I began to notice how different Latin America was from Europe. While in Europe diversity is highly concentrated in small spaces, the opposite is true in Latin America, where a strong sense of identity among different groups prevails even when people might seem quite similar to outside observers like me. The staggering income inequality, complex ethnic relations, changing political culture, tortuous economic development, profound social transformations and broken historical processes all left a deep impression on me. Of course, there are also outstanding works in humanities and arts, as well as fascinating geographical formations and changing natural landscapes.


For a scholar from East Asia, exploring Latin America is relatively a rare opportunity given to the physical distance and cultural differences which limit contacts between our two regions. Even when two worlds are far apart, it seems that innate curiosity always drives inquiries into foreign people and objects—but it is never easy to build mutual, in-depth understanding of each other. Even time and space are working against us; winter and summer, day and night are both diametrical opposites in East Asia and Latin America. While relations between the two regions are growing ever closer, I want to take a retrospective look into that process of getting close to each other from the beginning.


Research indicates that China and Latin America did not have direct interactions in the written history before modern times. The real contact began at the beginning of the 16th century, after Christopher Columbus discovered the New World and Vasco da Gama opened a new route to Asia. At this point, the main transport channel between Europe and China shifted from land to sea. Relations between China and America began to slowly emerge through trade—with Manila as a hub. Later, in the 19th century, and more specifically between 1800 and 1874, a large number of Chinese contract laborers went to Latin America. Hundreds of thousands of these migrants moved to the region during this period, mostly between 1847 and 1874, the first time large groups of Chinese people arrived there. Four other waves of immigration ensued, with mainly free immigrants arriving on Latin American shores between 1890 and 1930. Another wave followed from 1949 to 1950, mostly made up of either senior Kuomintang officials or of those who sought to open their own businesses. In the 1960s and 1970s, more migrants came from Hong Kong, Taiwan and South East Asia. The background of new immigrants after late 1970s was relatively diverse, with some choosing to make Latin America their new home, while others were bent on reimmigrating to places such as North America (United States, Canada) and Europe. The largest numbers of overseas Chinese are concentrated in South and Central American countries, such as Peru, Brazil, Ecuador, Venezuela, Panama, Argentina, Costa Rica and Surinam. Most of these migrants are engaged in business, software, manufacturing, construction, the service sector and the resource industry.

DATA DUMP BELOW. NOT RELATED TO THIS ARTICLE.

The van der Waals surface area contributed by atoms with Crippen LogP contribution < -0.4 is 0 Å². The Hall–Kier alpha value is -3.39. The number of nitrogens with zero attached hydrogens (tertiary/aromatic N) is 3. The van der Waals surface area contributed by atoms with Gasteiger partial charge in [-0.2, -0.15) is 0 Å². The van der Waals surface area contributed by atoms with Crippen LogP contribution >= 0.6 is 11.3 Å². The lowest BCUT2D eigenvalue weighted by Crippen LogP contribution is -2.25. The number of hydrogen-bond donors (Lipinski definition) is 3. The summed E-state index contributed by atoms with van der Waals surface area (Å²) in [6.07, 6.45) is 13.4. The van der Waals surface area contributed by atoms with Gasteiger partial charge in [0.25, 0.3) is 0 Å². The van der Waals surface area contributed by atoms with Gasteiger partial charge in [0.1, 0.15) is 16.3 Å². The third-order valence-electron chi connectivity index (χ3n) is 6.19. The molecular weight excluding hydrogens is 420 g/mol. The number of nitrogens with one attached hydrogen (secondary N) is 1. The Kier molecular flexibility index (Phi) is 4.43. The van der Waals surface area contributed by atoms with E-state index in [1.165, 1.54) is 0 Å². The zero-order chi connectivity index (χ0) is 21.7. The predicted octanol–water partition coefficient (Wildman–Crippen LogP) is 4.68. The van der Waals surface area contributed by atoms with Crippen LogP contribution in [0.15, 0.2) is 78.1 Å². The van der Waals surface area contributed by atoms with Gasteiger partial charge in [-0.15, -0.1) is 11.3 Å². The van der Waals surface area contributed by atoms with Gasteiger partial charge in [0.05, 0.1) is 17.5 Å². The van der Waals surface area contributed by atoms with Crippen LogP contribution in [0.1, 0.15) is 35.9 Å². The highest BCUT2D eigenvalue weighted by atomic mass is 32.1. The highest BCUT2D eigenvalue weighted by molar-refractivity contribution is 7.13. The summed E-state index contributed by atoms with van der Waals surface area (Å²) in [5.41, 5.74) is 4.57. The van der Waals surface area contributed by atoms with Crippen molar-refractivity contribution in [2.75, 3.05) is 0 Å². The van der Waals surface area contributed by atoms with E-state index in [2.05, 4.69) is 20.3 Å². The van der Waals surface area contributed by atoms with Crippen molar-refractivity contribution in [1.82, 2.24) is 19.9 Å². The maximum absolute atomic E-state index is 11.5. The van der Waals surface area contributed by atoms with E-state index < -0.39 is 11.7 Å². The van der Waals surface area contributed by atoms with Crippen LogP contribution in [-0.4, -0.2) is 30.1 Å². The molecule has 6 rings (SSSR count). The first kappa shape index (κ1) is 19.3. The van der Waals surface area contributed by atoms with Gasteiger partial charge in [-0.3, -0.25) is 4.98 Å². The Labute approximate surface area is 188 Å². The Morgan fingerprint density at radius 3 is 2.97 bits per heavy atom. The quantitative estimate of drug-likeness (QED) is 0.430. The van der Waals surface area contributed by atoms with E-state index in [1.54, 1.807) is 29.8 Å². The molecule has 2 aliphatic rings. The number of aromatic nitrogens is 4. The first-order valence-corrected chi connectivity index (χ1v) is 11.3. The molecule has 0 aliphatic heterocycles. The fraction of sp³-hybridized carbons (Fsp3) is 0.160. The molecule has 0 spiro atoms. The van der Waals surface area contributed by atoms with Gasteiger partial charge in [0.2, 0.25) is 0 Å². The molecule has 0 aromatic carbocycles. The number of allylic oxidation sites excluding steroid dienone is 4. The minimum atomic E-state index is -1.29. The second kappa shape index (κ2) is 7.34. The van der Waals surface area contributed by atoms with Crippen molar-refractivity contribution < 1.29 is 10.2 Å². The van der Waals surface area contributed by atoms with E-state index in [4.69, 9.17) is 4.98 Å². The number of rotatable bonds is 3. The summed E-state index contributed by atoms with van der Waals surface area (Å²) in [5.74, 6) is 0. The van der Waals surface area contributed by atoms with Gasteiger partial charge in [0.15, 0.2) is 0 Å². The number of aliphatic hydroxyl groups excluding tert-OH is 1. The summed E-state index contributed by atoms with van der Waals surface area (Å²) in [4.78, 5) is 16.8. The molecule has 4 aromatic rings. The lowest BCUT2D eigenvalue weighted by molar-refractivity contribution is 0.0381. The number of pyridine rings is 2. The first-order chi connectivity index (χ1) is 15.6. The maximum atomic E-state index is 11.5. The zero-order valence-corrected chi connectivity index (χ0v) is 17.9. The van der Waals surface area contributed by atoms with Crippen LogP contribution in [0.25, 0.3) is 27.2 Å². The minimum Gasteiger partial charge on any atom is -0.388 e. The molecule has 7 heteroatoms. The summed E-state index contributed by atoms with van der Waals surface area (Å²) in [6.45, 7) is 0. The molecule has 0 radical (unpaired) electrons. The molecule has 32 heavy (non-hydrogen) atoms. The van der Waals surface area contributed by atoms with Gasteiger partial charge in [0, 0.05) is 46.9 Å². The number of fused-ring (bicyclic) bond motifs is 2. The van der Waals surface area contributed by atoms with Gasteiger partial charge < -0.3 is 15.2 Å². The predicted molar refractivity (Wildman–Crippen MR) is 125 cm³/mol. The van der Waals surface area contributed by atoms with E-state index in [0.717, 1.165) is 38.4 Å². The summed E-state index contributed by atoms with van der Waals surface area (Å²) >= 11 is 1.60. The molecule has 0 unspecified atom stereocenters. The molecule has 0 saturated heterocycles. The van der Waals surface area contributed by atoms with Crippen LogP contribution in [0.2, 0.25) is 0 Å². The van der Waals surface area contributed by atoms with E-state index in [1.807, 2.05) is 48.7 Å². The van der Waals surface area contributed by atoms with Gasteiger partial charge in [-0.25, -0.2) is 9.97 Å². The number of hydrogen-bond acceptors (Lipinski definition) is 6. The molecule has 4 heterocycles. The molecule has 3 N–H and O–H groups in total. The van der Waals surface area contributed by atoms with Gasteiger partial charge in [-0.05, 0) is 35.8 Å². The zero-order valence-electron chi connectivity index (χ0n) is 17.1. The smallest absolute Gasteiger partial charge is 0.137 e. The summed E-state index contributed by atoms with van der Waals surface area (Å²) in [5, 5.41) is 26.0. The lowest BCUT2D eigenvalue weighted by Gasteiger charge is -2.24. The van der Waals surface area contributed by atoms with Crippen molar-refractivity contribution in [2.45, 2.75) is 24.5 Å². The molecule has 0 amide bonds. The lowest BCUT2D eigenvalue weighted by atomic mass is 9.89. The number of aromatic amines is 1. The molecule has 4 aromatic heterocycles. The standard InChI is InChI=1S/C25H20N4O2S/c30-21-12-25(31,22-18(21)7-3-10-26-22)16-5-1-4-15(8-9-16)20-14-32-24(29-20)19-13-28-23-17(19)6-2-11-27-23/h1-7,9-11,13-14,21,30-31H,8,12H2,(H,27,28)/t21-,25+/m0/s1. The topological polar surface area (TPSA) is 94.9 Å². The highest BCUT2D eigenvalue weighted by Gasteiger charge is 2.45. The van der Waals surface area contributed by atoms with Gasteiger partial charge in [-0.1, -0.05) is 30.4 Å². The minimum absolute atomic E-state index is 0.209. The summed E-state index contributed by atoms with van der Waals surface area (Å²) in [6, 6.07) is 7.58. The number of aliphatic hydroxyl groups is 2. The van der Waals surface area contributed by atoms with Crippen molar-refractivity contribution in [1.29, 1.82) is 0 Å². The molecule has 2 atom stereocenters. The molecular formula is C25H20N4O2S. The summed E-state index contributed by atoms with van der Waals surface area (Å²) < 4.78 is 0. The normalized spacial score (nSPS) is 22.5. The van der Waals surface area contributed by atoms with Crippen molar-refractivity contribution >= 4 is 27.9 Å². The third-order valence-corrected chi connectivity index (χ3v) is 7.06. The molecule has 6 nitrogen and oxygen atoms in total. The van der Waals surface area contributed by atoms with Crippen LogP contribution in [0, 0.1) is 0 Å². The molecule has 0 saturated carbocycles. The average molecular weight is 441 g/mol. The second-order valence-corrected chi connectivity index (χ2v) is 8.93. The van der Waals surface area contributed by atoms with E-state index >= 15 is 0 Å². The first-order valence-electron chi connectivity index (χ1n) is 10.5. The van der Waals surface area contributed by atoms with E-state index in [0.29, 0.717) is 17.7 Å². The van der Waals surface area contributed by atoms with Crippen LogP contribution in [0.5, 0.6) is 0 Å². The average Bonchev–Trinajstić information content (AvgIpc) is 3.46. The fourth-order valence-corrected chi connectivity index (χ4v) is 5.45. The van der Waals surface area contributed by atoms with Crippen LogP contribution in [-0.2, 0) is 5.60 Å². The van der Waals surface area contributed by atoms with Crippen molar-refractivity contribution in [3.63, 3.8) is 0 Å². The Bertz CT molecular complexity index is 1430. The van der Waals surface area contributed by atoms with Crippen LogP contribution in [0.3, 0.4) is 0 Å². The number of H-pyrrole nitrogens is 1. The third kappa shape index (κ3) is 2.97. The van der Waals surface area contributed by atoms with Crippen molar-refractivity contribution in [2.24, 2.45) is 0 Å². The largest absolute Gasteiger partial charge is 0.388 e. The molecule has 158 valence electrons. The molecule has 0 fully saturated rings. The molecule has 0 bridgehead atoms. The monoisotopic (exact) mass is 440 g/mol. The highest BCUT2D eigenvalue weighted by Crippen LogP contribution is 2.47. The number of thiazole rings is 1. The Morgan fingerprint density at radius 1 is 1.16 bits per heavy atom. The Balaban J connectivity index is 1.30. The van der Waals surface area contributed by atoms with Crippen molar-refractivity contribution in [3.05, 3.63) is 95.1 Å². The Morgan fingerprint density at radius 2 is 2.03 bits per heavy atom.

While people-to-people exchanges have a long history, the establishment of the People’s Republic of China in 1949 is a turning point for official and academic exchanges. Post-1949 China-Latin America relations can be divided into three periods, the first between 1949 and 1970. China’s initial interest in Latin America was driven by a shared affiliation with third world liberation movements. After 1959, the situation changed. On January 1, 1959, the Cuban revolution succeeded; in September, China issued a joint communique with Cuba on the establishment of bilateral diplomatic relations, Cuba becoming the first Latin American country to do so with the New China. In the context of the Cold War and the aftermath of the Sino-Soviet split, a struggle for leadership of the international communist movement emerged and China began paying special attention to Latin America.


After the 1970s, more Latin American countries established diplomatic relations with China, prompting a need for greater mutual understanding. Overall, this first period of bilateral relations was shaped by historical (Cold War) and ideological (revolutionary) factors. The second period of official relations was between the 1970s and the late 20th century. In these decades, the international system went through substantial political, economic and social changes. China and Latin America were experiencing reform and development at the same time. Most Chinese scholars focused on resolving practical problems and they paid most attention to Latin America’s opening up and economic adjustment, comparing it with China’s post-1978 reforms. Other topics that attracted their interest included Latin America’s development strategy, paths and models, as well as social justice movements, democratization, political and ideological changes.